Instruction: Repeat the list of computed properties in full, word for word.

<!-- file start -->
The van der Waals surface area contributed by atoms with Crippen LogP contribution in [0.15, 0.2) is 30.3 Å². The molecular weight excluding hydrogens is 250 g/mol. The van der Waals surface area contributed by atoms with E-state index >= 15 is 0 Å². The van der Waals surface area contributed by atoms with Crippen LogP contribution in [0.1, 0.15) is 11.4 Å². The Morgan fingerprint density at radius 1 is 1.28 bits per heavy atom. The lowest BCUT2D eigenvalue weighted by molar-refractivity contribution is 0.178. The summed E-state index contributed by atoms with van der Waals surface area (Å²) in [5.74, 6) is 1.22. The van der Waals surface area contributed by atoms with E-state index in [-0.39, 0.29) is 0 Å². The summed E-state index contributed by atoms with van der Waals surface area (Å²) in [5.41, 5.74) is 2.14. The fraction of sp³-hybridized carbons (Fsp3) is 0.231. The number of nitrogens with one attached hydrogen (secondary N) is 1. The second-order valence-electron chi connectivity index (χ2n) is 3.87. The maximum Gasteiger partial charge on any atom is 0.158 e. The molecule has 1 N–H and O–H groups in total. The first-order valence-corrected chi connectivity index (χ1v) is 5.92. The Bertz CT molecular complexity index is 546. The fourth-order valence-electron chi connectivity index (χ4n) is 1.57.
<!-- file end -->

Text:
The van der Waals surface area contributed by atoms with Crippen LogP contribution in [0.15, 0.2) is 30.3 Å². The molecular weight excluding hydrogens is 250 g/mol. The van der Waals surface area contributed by atoms with E-state index >= 15 is 0 Å². The van der Waals surface area contributed by atoms with Crippen LogP contribution in [0.1, 0.15) is 11.4 Å². The Morgan fingerprint density at radius 1 is 1.28 bits per heavy atom. The lowest BCUT2D eigenvalue weighted by molar-refractivity contribution is 0.178. The summed E-state index contributed by atoms with van der Waals surface area (Å²) in [5.74, 6) is 1.22. The van der Waals surface area contributed by atoms with E-state index in [-0.39, 0.29) is 0 Å². The summed E-state index contributed by atoms with van der Waals surface area (Å²) in [5.41, 5.74) is 2.14. The fraction of sp³-hybridized carbons (Fsp3) is 0.231. The number of nitrogens with one attached hydrogen (secondary N) is 1. The second-order valence-electron chi connectivity index (χ2n) is 3.87. The maximum Gasteiger partial charge on any atom is 0.158 e. The molecule has 1 N–H and O–H groups in total. The first-order valence-corrected chi connectivity index (χ1v) is 5.92. The Bertz CT molecular complexity index is 546. The fourth-order valence-electron chi connectivity index (χ4n) is 1.57.